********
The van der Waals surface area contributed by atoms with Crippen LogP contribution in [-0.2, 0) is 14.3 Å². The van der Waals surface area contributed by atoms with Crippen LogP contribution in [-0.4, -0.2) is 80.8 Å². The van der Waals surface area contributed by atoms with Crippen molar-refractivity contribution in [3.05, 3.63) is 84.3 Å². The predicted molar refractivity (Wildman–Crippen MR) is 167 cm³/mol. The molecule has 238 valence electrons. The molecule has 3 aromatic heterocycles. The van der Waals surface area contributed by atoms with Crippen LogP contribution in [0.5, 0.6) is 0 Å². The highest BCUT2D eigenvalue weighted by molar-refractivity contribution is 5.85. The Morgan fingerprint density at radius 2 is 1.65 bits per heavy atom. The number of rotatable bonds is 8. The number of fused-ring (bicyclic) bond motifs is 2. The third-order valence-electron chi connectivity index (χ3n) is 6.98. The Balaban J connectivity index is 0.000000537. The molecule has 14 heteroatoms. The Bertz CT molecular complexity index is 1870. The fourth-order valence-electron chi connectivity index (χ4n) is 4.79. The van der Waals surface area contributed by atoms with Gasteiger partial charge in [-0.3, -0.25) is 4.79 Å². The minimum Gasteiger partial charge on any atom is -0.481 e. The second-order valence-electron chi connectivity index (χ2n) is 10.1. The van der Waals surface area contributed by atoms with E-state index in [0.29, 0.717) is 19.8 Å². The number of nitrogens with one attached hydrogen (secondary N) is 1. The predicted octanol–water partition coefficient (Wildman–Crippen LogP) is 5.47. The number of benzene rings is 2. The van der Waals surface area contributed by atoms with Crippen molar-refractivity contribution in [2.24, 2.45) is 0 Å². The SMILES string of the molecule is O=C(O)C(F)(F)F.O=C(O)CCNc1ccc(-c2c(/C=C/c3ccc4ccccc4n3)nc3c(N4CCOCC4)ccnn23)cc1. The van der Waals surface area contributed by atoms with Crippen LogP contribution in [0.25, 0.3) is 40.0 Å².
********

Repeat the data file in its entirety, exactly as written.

The van der Waals surface area contributed by atoms with Crippen LogP contribution in [-0.2, 0) is 14.3 Å². The van der Waals surface area contributed by atoms with Crippen LogP contribution in [-0.4, -0.2) is 80.8 Å². The van der Waals surface area contributed by atoms with Crippen molar-refractivity contribution in [3.05, 3.63) is 84.3 Å². The predicted molar refractivity (Wildman–Crippen MR) is 167 cm³/mol. The molecule has 238 valence electrons. The molecule has 3 aromatic heterocycles. The van der Waals surface area contributed by atoms with Crippen LogP contribution in [0.5, 0.6) is 0 Å². The highest BCUT2D eigenvalue weighted by molar-refractivity contribution is 5.85. The Morgan fingerprint density at radius 2 is 1.65 bits per heavy atom. The number of rotatable bonds is 8. The number of fused-ring (bicyclic) bond motifs is 2. The third-order valence-electron chi connectivity index (χ3n) is 6.98. The Balaban J connectivity index is 0.000000537. The molecule has 14 heteroatoms. The Bertz CT molecular complexity index is 1870. The fourth-order valence-electron chi connectivity index (χ4n) is 4.79. The van der Waals surface area contributed by atoms with Gasteiger partial charge in [-0.3, -0.25) is 4.79 Å². The minimum Gasteiger partial charge on any atom is -0.481 e. The second-order valence-electron chi connectivity index (χ2n) is 10.1. The van der Waals surface area contributed by atoms with E-state index in [0.29, 0.717) is 19.8 Å². The number of nitrogens with one attached hydrogen (secondary N) is 1. The predicted octanol–water partition coefficient (Wildman–Crippen LogP) is 5.47. The number of benzene rings is 2. The van der Waals surface area contributed by atoms with Crippen molar-refractivity contribution in [2.24, 2.45) is 0 Å². The SMILES string of the molecule is O=C(O)C(F)(F)F.O=C(O)CCNc1ccc(-c2c(/C=C/c3ccc4ccccc4n3)nc3c(N4CCOCC4)ccnn23)cc1. The van der Waals surface area contributed by atoms with Crippen LogP contribution in [0.25, 0.3) is 40.0 Å².